Book, screen, stage, festival & event reviews.
Robert Naysmith enjoys playing a game. But his is no ordinary game as he plays alone, framing the task and setting the rules himself. The challenges come when life’s uncontrollable events intervene. Naysmith’s game involves killing people; when he decides the game is on, the first person to make eye contact with him becomes his target.
Opening with a Severn Beach location – on the Bristol side of the channel, which is becoming popular of late – Naysmith has targeted a young woman while strolling in the Clifton area of the city during a business trip. He is a meticulous planner attending to every small detail as he rises to his challenge, even working in exploratory field trips alongside his business trips.
For the local police, no motive can be identified for the crime. In a team already troubled by some personal tensions, one brown-nosing careerist is determined to pursue the ‘failed sexual assault’ theory undermining his immediate boss in the process. But then, that immediate boss DI Graham Harland applies some lateral thinking to what little physical evidence they have and the investigation moves to a much wider focus…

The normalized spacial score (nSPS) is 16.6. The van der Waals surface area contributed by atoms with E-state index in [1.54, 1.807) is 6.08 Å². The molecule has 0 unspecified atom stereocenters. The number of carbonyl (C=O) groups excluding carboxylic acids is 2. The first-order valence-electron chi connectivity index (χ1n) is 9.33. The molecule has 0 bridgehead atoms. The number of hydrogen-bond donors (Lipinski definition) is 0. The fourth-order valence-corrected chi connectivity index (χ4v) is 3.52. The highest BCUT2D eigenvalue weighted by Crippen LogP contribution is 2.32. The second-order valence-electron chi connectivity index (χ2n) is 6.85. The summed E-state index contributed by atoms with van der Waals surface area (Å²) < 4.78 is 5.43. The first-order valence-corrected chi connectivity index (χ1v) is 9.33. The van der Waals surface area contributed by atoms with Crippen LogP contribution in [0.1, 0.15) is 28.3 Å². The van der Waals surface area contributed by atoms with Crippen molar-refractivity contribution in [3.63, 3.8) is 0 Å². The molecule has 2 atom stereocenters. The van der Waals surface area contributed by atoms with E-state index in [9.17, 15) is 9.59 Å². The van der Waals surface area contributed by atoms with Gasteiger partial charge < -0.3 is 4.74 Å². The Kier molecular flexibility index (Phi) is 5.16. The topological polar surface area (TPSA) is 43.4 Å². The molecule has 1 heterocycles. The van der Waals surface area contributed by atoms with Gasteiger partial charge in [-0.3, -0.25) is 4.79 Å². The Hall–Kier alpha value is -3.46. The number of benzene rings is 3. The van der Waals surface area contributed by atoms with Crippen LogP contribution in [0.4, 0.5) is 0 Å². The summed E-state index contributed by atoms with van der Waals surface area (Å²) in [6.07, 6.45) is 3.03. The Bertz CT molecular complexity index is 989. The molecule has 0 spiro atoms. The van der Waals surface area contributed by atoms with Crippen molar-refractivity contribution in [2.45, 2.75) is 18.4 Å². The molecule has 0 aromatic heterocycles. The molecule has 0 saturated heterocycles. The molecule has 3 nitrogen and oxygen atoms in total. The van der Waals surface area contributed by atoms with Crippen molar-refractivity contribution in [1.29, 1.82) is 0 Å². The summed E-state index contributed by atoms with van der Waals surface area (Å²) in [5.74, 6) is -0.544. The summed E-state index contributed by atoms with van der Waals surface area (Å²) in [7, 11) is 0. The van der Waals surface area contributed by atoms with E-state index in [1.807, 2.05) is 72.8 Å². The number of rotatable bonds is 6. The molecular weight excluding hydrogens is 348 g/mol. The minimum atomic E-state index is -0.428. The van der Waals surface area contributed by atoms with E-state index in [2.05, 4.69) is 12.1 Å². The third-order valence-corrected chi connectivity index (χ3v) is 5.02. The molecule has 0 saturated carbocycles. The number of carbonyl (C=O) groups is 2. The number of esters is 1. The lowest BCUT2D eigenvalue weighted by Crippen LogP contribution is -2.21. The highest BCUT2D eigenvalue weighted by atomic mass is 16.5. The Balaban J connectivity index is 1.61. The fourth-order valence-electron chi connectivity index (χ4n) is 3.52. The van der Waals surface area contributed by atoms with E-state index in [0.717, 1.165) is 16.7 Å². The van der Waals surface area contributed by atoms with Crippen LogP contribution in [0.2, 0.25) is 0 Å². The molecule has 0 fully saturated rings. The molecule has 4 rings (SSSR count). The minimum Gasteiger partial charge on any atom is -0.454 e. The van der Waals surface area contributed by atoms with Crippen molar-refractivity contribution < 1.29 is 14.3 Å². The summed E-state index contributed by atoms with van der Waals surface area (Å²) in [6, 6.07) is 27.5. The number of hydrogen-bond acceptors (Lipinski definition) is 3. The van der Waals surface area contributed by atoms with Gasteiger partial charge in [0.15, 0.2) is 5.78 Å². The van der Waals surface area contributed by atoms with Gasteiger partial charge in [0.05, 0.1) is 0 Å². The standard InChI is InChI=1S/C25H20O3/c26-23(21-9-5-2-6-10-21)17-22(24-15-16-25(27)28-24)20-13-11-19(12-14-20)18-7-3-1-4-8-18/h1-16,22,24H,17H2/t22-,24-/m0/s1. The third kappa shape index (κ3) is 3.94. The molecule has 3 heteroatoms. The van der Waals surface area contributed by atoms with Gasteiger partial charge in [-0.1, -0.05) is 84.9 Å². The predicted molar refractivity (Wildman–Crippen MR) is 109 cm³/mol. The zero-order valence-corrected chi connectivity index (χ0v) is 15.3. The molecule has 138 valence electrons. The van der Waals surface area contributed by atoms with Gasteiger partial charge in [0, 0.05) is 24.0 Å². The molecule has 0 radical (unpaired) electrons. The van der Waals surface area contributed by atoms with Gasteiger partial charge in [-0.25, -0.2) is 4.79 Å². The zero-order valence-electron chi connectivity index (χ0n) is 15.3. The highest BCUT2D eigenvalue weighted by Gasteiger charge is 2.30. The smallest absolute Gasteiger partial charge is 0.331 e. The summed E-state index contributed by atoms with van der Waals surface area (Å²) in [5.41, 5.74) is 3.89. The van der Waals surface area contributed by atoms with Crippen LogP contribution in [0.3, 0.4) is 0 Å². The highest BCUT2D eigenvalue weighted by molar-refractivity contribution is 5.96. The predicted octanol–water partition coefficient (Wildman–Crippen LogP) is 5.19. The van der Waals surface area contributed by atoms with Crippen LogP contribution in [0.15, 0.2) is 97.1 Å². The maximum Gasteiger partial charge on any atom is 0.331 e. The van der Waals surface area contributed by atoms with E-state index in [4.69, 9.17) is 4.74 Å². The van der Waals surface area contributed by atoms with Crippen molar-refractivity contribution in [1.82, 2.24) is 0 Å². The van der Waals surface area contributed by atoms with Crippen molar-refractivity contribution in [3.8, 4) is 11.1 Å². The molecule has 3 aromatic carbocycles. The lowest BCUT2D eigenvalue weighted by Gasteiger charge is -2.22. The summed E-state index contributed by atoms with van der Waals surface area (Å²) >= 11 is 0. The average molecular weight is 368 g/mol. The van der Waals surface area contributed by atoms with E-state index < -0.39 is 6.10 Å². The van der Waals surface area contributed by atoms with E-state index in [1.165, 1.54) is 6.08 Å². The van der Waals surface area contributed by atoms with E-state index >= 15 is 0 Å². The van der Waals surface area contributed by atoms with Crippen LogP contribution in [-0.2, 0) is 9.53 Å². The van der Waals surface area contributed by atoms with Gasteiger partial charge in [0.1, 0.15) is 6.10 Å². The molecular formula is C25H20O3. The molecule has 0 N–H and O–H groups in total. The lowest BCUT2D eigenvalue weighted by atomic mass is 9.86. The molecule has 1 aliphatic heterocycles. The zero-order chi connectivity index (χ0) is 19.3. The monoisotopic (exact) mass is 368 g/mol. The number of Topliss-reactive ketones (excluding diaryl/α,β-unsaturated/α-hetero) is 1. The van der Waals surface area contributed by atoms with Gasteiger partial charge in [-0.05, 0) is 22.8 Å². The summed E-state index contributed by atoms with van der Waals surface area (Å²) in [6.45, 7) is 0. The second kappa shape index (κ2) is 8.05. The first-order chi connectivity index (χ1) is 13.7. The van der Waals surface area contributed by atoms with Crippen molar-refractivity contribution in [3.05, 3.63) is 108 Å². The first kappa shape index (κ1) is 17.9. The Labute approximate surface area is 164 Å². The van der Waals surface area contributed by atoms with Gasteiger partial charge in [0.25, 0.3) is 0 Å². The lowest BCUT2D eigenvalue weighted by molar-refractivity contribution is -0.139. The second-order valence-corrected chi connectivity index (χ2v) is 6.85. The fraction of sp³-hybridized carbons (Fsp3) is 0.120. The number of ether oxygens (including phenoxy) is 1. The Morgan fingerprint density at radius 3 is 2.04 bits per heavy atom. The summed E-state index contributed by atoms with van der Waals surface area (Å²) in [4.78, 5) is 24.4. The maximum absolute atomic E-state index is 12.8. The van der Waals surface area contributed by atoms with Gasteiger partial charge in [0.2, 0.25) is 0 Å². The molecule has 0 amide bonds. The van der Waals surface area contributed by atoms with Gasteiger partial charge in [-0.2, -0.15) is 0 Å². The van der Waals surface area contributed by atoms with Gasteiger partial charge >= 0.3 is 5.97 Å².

This is confident debut from Fergus McNeill, mixing thriller with police procedural and employing the style of writing experienced in John Sandford’s Prey series to create a tense, compelling and truly unputdownable read. The story weaves from Naysmith’s point of view to Harland’s, moving across the country to take in Hampshire and London.
DI Harland is another to join the ranks of ‘troubled cop’, but here we have something different and in the pages of Eye Contact you will also find a remarkable and genuine depiction of grief following the loss of a loved one.
Taking an unusual premise – as Craig Robertson did with Random in 2010 – Eye Contact is a novel that will have the reader losing track of time. It also ends on an atypical note, adding to its originality.
The only areas requiring a little generosity here are that we sometimes spend too much time with Naysmith on his recces (reducing the tension but easily overcome with a skim read), and that a later scene in the book forces some suspension of disbelief regarding technology given the timeframe.
Finally, bravo to the author for creating a serial killer who has not practised on insects and small animals when a child. The reason for Naysmith’s psychological make-up is slowly revealed in the novel and proves rather sad.
Eye Contact is published in the UK in hardback and ebook format by Hodder & Stoughton on 13 September.
You can find out more about the author here and find him on twitter: @fergusmcneill.